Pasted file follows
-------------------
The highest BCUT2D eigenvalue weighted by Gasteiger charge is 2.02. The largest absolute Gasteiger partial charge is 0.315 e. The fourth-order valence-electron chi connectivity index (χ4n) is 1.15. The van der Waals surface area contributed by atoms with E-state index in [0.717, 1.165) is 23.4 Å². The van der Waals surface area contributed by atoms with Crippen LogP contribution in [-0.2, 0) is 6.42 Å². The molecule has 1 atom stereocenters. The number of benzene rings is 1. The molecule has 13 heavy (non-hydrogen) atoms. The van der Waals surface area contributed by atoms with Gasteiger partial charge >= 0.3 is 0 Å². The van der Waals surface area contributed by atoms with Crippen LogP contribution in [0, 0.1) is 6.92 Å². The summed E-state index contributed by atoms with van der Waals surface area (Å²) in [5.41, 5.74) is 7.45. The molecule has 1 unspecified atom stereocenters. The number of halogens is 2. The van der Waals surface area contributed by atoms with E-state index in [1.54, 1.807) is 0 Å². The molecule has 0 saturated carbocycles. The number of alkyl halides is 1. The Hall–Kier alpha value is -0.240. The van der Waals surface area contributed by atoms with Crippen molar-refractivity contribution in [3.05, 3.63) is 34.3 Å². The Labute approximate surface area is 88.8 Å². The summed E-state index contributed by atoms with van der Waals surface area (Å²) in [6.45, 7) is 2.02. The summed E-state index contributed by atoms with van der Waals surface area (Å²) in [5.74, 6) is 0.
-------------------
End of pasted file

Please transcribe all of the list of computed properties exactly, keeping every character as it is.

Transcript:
The highest BCUT2D eigenvalue weighted by Gasteiger charge is 2.02. The largest absolute Gasteiger partial charge is 0.315 e. The fourth-order valence-electron chi connectivity index (χ4n) is 1.15. The van der Waals surface area contributed by atoms with E-state index in [0.717, 1.165) is 23.4 Å². The van der Waals surface area contributed by atoms with Crippen LogP contribution in [-0.2, 0) is 6.42 Å². The molecule has 1 atom stereocenters. The number of benzene rings is 1. The molecule has 13 heavy (non-hydrogen) atoms. The van der Waals surface area contributed by atoms with Gasteiger partial charge >= 0.3 is 0 Å². The van der Waals surface area contributed by atoms with Crippen LogP contribution in [0, 0.1) is 6.92 Å². The summed E-state index contributed by atoms with van der Waals surface area (Å²) in [5.41, 5.74) is 7.45. The molecule has 1 unspecified atom stereocenters. The number of halogens is 2. The van der Waals surface area contributed by atoms with E-state index in [1.54, 1.807) is 0 Å². The molecule has 0 saturated carbocycles. The number of alkyl halides is 1. The Hall–Kier alpha value is -0.240. The van der Waals surface area contributed by atoms with Crippen molar-refractivity contribution in [3.05, 3.63) is 34.3 Å². The Labute approximate surface area is 88.8 Å². The summed E-state index contributed by atoms with van der Waals surface area (Å²) in [6.45, 7) is 2.02. The summed E-state index contributed by atoms with van der Waals surface area (Å²) in [5.74, 6) is 0.